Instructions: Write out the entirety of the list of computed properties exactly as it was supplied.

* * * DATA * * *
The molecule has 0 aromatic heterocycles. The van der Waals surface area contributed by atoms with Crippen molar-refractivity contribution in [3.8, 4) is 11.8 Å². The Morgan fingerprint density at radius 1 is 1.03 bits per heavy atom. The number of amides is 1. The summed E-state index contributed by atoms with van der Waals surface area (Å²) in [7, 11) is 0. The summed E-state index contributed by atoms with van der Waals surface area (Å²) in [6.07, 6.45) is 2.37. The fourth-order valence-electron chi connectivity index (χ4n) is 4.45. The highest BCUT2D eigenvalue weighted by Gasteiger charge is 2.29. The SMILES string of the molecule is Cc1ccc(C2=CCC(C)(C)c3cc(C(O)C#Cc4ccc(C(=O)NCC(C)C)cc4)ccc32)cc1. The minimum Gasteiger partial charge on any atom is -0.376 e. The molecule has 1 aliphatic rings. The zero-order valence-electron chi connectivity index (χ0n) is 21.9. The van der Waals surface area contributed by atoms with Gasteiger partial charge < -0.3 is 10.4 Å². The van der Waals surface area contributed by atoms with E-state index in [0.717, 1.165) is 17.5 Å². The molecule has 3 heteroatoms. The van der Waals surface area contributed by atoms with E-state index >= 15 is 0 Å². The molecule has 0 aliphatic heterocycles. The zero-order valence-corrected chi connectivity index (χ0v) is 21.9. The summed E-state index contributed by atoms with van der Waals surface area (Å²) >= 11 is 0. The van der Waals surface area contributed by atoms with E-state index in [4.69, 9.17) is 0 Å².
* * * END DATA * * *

The molecule has 0 aromatic heterocycles. The van der Waals surface area contributed by atoms with Crippen molar-refractivity contribution in [3.8, 4) is 11.8 Å². The Morgan fingerprint density at radius 1 is 1.03 bits per heavy atom. The number of amides is 1. The summed E-state index contributed by atoms with van der Waals surface area (Å²) in [7, 11) is 0. The summed E-state index contributed by atoms with van der Waals surface area (Å²) in [6.07, 6.45) is 2.37. The fourth-order valence-electron chi connectivity index (χ4n) is 4.45. The highest BCUT2D eigenvalue weighted by Gasteiger charge is 2.29. The SMILES string of the molecule is Cc1ccc(C2=CCC(C)(C)c3cc(C(O)C#Cc4ccc(C(=O)NCC(C)C)cc4)ccc32)cc1. The minimum Gasteiger partial charge on any atom is -0.376 e. The molecule has 1 aliphatic rings. The zero-order valence-electron chi connectivity index (χ0n) is 21.9. The van der Waals surface area contributed by atoms with Gasteiger partial charge < -0.3 is 10.4 Å². The van der Waals surface area contributed by atoms with E-state index in [0.717, 1.165) is 17.5 Å². The molecule has 3 heteroatoms. The van der Waals surface area contributed by atoms with E-state index >= 15 is 0 Å². The molecule has 0 aliphatic heterocycles. The zero-order valence-corrected chi connectivity index (χ0v) is 21.9. The summed E-state index contributed by atoms with van der Waals surface area (Å²) >= 11 is 0. The van der Waals surface area contributed by atoms with E-state index in [4.69, 9.17) is 0 Å².